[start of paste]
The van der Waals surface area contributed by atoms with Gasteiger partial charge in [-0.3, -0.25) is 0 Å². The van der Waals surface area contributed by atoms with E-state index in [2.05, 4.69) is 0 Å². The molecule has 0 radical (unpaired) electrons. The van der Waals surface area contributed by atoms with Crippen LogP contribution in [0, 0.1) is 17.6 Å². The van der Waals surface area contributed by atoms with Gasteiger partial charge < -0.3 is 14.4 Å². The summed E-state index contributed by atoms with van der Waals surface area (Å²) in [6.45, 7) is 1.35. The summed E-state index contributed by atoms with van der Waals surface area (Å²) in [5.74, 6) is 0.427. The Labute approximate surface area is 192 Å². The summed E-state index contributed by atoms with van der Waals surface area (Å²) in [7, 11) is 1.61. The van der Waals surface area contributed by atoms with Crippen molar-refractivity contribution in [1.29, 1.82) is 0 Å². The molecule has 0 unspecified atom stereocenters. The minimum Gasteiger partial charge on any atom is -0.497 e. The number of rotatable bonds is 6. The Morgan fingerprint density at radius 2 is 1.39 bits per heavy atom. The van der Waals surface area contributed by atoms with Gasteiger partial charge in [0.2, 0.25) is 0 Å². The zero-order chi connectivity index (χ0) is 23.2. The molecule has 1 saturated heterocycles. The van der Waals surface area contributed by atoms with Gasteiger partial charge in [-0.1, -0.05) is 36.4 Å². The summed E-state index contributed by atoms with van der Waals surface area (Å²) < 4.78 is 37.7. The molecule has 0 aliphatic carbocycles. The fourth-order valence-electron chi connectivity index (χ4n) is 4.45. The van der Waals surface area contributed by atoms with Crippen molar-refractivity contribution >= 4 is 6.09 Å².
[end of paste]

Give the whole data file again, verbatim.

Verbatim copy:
The van der Waals surface area contributed by atoms with Gasteiger partial charge in [-0.3, -0.25) is 0 Å². The van der Waals surface area contributed by atoms with E-state index in [2.05, 4.69) is 0 Å². The molecule has 0 radical (unpaired) electrons. The van der Waals surface area contributed by atoms with Crippen LogP contribution in [0, 0.1) is 17.6 Å². The van der Waals surface area contributed by atoms with Gasteiger partial charge < -0.3 is 14.4 Å². The summed E-state index contributed by atoms with van der Waals surface area (Å²) in [6.45, 7) is 1.35. The summed E-state index contributed by atoms with van der Waals surface area (Å²) in [5.74, 6) is 0.427. The Labute approximate surface area is 192 Å². The summed E-state index contributed by atoms with van der Waals surface area (Å²) in [7, 11) is 1.61. The van der Waals surface area contributed by atoms with Crippen molar-refractivity contribution in [1.29, 1.82) is 0 Å². The molecule has 0 unspecified atom stereocenters. The minimum Gasteiger partial charge on any atom is -0.497 e. The number of rotatable bonds is 6. The Morgan fingerprint density at radius 2 is 1.39 bits per heavy atom. The van der Waals surface area contributed by atoms with Gasteiger partial charge in [0.2, 0.25) is 0 Å². The zero-order chi connectivity index (χ0) is 23.2. The molecule has 1 saturated heterocycles. The van der Waals surface area contributed by atoms with Gasteiger partial charge in [-0.1, -0.05) is 36.4 Å². The summed E-state index contributed by atoms with van der Waals surface area (Å²) < 4.78 is 37.7. The molecule has 0 aliphatic carbocycles. The fourth-order valence-electron chi connectivity index (χ4n) is 4.45. The van der Waals surface area contributed by atoms with Crippen molar-refractivity contribution >= 4 is 6.09 Å².